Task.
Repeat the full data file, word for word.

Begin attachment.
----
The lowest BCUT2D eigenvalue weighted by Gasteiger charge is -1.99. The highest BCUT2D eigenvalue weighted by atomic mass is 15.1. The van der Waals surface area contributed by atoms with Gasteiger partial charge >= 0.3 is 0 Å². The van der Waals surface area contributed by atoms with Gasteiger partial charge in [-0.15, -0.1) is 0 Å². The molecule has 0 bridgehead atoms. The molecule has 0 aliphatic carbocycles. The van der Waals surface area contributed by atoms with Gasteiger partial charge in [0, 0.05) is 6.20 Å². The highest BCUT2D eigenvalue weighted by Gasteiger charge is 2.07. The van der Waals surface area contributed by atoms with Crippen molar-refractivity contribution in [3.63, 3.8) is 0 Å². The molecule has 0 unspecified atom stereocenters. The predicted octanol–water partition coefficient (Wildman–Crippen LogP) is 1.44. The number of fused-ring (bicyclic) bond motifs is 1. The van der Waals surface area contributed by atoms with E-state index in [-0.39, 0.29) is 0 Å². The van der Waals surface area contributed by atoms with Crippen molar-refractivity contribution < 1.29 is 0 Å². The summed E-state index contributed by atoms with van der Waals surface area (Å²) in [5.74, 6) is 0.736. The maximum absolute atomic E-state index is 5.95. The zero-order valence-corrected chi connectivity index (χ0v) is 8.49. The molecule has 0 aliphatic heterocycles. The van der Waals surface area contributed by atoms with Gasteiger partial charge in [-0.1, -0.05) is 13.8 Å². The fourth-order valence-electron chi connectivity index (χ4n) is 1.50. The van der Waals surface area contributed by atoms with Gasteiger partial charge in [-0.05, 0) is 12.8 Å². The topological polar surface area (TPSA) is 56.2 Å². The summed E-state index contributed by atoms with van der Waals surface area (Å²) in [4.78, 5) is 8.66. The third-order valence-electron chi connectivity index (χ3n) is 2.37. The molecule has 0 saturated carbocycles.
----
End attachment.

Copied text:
The lowest BCUT2D eigenvalue weighted by Gasteiger charge is -1.99. The highest BCUT2D eigenvalue weighted by atomic mass is 15.1. The van der Waals surface area contributed by atoms with Gasteiger partial charge >= 0.3 is 0 Å². The van der Waals surface area contributed by atoms with Gasteiger partial charge in [-0.15, -0.1) is 0 Å². The molecule has 0 bridgehead atoms. The molecule has 0 aliphatic carbocycles. The van der Waals surface area contributed by atoms with Gasteiger partial charge in [0, 0.05) is 6.20 Å². The highest BCUT2D eigenvalue weighted by Gasteiger charge is 2.07. The van der Waals surface area contributed by atoms with Crippen molar-refractivity contribution in [3.63, 3.8) is 0 Å². The molecule has 0 unspecified atom stereocenters. The predicted octanol–water partition coefficient (Wildman–Crippen LogP) is 1.44. The number of fused-ring (bicyclic) bond motifs is 1. The van der Waals surface area contributed by atoms with E-state index in [-0.39, 0.29) is 0 Å². The van der Waals surface area contributed by atoms with Crippen molar-refractivity contribution < 1.29 is 0 Å². The summed E-state index contributed by atoms with van der Waals surface area (Å²) in [5.74, 6) is 0.736. The maximum absolute atomic E-state index is 5.95. The zero-order valence-corrected chi connectivity index (χ0v) is 8.49. The molecule has 0 aliphatic heterocycles. The van der Waals surface area contributed by atoms with Gasteiger partial charge in [-0.1, -0.05) is 13.8 Å². The fourth-order valence-electron chi connectivity index (χ4n) is 1.50. The van der Waals surface area contributed by atoms with Gasteiger partial charge in [-0.05, 0) is 12.8 Å². The topological polar surface area (TPSA) is 56.2 Å². The summed E-state index contributed by atoms with van der Waals surface area (Å²) in [4.78, 5) is 8.66. The third-order valence-electron chi connectivity index (χ3n) is 2.37. The molecule has 0 saturated carbocycles.